Irrespective of the initiating cause pancreatitis is generally believed to occur when digestive enzymes are activated prematurely within the pancreas. In the normal pancreas safeguards are present to ensure that harmful pancreatic enzymes are not activated until they reach the intestinal lumen. Enzymes are stored in zymogen granules within the acinar cell in the presence of pancreatic secretory trypsin inhibitor (PSTI) and are released at the apical surface directly into the duct system. They are only activated in the intestine, by trypsin, following the cleavage of trypsin activation peptide (TAP) from trypsinogen by enterokinase. Potential sites for the intrapancreatic activation of pancreatic enzymes can therefore logically be divided into interstitial (within the duct system and interstitium) and intracellular (within the acinar cell). Experimental studies suggest that bile and enteric reflux, and intravenous free fatty acid (FFA) infusion initiate pancreatitis by an interstitial mechanism whereas hyperstimulation with caerulein or organophosphates, pancreatic duct obstruction and choline deficient ethionine supplemented diet (CDE diet) result in intracellular activation. Experimental pancreatic hyperstimulation with cholecystokinin (CCK: or its analogue cerulein), dietary supplementation with ethionine, and obstruction of the pancreatic duct lead to the formation of large intracellular vacuoles in acinar cells. Vacuole formation is thought to be a consequence of the uncoupling of exocytosis of zymogens and abnormal intracellular trafficking of digestive and lysosomal enzymes. These subcellular alterations are considered to precipitate the intracellular activation of digestive enzymes. Pancreatic hyperstimulation may be of direct relevance to naturally occurring pancreatitis in dogs. CCK is normally released by cells in the duodenum in response to intraluminal fat and amino acids and coordinates and stimulates pancreatic secretion and gallbladder contraction during digestion. It is possible that high fat diets exert their effects via the excessive release of cholecystokinin and that hypercalcemia, organophosphates and high levels of circulating glucocorticoids also facilitate (potentially by changing pancreatic sensitivity to hyperstimulation), or cause pancreatic hyperstimulation; however, this is not proven. Edematous pancreatitis induced by CCK hyperstimulation in dogs is characterized by a rapid but self-limiting, burst of trypsinogen activation suggesting that the pancreas has a feedback mechanism to limiting trypsinogen synthesis and activation (see nutritional management). This concept of pancreatic down regulation is important when considering nutritional intervention in acute pancreatitis.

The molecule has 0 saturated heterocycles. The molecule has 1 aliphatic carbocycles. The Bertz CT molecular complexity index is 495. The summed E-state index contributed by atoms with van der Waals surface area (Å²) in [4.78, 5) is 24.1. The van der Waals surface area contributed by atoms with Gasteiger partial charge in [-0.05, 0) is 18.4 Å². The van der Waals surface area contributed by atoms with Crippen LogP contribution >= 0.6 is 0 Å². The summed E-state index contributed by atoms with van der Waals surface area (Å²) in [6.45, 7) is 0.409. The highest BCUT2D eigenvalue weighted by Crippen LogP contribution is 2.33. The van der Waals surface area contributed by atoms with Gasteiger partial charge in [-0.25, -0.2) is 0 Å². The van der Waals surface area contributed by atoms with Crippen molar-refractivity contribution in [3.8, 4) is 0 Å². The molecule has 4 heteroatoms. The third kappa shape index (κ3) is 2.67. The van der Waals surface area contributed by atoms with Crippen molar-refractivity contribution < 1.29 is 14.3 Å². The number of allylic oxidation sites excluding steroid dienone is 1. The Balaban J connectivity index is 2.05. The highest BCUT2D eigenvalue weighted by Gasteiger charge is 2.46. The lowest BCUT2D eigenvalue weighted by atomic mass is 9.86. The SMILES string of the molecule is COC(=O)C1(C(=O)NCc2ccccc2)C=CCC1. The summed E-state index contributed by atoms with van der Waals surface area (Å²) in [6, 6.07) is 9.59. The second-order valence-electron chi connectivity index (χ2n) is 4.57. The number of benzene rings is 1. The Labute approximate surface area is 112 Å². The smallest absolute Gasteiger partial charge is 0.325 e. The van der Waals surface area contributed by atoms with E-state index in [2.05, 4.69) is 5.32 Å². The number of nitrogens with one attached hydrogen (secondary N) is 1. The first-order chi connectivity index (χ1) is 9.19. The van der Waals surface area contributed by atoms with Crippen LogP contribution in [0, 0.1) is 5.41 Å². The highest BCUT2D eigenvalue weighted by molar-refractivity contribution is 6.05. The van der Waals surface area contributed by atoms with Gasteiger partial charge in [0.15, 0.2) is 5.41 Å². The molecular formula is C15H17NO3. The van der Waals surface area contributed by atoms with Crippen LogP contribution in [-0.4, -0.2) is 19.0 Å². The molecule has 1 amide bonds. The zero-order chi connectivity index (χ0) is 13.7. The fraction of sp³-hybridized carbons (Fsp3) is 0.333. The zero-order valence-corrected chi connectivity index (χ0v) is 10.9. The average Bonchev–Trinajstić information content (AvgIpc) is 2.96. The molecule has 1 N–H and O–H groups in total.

Often pancreatic inflammation is a self-limiting process, but in some animals reduced pancreatic blood flow and leukocyte and platelet migration into the inflamed pancreas may cause progression to pancreatic necrosis. Secondary infection may arise by bacterial translocation from the intestine. Release of active pancreatic enzymes and inflammatory mediators from the inflamed pancreas, such as Tumor Necrosis Factor-α (TNF-α) interleukin-1 (IL-1) and phospholipid platelet activating factor (PAF), amplifies the severity of pancreatic inflammation, and adversely affects the function of many organs (systemic inflammatory response), and cause derangement in fluid, electrolyte and acid-base balance. It is the development of multisystemic abnormalities that separates mild from severe, potentially fatal pancreatitis.